Michael Tolkien

New Collected Poems (Fyfield Books) (Carcanet)

(Publ in Ambit 193, June 2008)


  With discerning scholarship Claire Harman has edited, selected and annotated both the collected and uncollected work (1925-1980) of an overlooked lyrical and satirical voice. Her introduction, like her award-winning 1990 biography, reveals the life and diverse literary output of Sylvia Townsend Warner, whose prose fiction and verse attracted equal critical interest until she closed her publicised career as a poet after the notorious Whether a Dove or a Seagull (1934) This intertwining of verse (without titles or authorial names) by herself and her lover and fellow poet, Valentine Ackland, was blacklisted less for its movingly expressed (and deftly ignored) lesbian eroticism, than for questioning the mindset that ‘judges the poem by the poet rather than the poet by the poem’.  A cue for us now, though we’d need to assess Warner’s novels, short stories, translations and biographical writing to test the blurb-quoted claim: ‘second only to Virginia Woolf among women writers of our century’.

   I began by suspecting the aficionados’ reinstatement of a writer whose verse was her cherished medium, yet, after one débâcle decided to write primarily for herself.  In fact, from her earliest collections, which excel in a kind of sardonic rural and suburban pastoralism, through to her bundled-up, often unsorted final manuscripts, Warner is an assured versifier, not limited to but most adept at intense, terse, tightly rhymed forms. Even where she’s too ingenious her expanding array of techniques enhances her tone and remarkably eclectic subject matter. She leaves few stones unturned. But quirky features persist: archaisms and redundant ‘poetic’ diction, obscure vocabulary dredged up for rhymes, abstract personifications and displaced syntax. In contrast to many well-known contemporary poets echoed in theme and style she is apt either to fail or refuse to marry colloquial energy with formal restraints.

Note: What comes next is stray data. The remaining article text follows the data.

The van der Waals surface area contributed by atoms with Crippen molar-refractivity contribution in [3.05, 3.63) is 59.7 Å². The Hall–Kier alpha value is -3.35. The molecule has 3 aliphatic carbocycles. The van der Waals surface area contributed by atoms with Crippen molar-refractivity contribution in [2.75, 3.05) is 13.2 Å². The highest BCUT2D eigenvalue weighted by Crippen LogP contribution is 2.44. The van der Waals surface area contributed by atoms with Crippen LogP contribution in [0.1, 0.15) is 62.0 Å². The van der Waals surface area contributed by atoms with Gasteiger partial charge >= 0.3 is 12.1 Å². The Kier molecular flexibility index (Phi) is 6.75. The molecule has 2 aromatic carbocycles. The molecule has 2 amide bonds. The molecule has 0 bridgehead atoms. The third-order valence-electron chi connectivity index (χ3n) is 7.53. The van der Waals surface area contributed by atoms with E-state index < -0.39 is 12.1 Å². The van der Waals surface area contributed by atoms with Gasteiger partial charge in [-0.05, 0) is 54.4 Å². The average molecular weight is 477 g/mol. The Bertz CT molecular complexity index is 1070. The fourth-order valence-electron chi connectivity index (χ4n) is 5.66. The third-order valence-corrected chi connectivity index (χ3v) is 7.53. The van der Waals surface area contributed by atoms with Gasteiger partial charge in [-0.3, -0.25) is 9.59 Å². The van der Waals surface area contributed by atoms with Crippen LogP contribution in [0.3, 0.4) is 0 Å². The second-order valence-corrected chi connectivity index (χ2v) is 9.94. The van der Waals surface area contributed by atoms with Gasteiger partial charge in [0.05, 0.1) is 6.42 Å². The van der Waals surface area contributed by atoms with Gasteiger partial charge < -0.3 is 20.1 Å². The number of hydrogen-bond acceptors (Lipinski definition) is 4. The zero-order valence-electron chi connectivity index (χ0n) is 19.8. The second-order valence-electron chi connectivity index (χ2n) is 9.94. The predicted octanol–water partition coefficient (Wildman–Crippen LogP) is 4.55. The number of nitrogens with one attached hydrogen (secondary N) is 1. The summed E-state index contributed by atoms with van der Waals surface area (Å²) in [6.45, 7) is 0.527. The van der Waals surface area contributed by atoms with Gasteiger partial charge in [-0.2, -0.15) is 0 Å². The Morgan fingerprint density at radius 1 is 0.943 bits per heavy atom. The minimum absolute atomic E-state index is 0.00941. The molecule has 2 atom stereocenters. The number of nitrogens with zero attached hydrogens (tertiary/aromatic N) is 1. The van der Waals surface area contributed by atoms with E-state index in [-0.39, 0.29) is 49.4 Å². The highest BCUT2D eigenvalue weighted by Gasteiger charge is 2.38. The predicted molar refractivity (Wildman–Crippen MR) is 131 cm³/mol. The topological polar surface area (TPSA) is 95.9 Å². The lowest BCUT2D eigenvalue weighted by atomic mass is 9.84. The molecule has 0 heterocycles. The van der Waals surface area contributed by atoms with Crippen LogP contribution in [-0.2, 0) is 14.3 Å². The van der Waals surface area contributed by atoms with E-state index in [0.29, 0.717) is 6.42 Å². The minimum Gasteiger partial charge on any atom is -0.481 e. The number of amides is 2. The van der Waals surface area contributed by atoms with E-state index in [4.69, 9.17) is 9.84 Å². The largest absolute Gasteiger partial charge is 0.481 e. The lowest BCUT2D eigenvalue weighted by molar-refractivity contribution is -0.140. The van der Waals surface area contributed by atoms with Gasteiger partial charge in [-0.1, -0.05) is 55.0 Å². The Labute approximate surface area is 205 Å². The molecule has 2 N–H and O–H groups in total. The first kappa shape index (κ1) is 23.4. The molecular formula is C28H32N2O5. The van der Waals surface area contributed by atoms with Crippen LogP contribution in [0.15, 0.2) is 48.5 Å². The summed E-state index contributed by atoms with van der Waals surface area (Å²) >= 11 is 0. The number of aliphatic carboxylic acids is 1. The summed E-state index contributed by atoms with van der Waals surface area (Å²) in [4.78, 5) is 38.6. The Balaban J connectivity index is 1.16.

Some of her best work concerns the oppressed and the outsider with implicit reference to agricultural recession and the disruptive impact of war. Where rhetoric is resisted, there are hard-hitting poems from her experience as a Red Cross volunteer and communist sympathiser in the Spanish civil war, and from her civilian observations of war-torn Britain. In Benicasim  she captures the contradiction of a colourful, fruitful landscape and war’s human toll : ‘…we have come/into a bright-painted landscape of Acheron./For along the strand/in bleached cotton pyjamas, on rope-soled tread,/ wander the risen-from-the-dead,/ the wounded, the maimed, the halt./Or they lay bare their hazarded flesh to the salt/air, the recaptured sun,/or bathe in the tideless sea, or sit fingering the sand.’  Valentine and Mr Cox features a graceless working man looking over a bridge to where ‘Flickered the dragonfly image of the high-in-air/ Bombing plane rehearsing murder overhead,/And the trout poised in the swaying water weed.’ Asked how he would react if he heard the war had ended, ‘With bloodshot eyes and sunken for lack of sleep/ He looked soberly at her and with a deep/Grieving breath sighed out his mind. I would weep.

    The love poems evoke the widest range of emotions, and a more expansive, experimental style in response to Ackland’s freer forms. Where it is not overdone, Warner’s brand of the  sprung-rhythmic style of Hopkins and Dylan Thomas adds to the sense of conflicting rapture and confusion. I admire her yoking together of diverse objects and areas of experience into dense metaphors; but I return to the more focused poems like this wistful description of her lover on a merry-go-round: ‘…As, poised on the rise and fall of your varnished grey,/A silence swung on the steam organ’s bray,/A secret brandished round to beholders, /And prize, for term of two-pennyworth left to us,/Of my following eyes, and prey,/You float within touch of hand and remote as child at play;/For love of your long legs and your proud shoulders/And the one lappet of hair hanging astray/I would give you Alexander’s Bucephalas,/Though you should mount and ride away…’

   This commentary is too cursory for a book that amounts to a re-exploration of some crucial trends and developments of 20th century verse. Readers may feel excluded at times, but Warner will win their respect and admiration.


Sylvia Townsend - Warner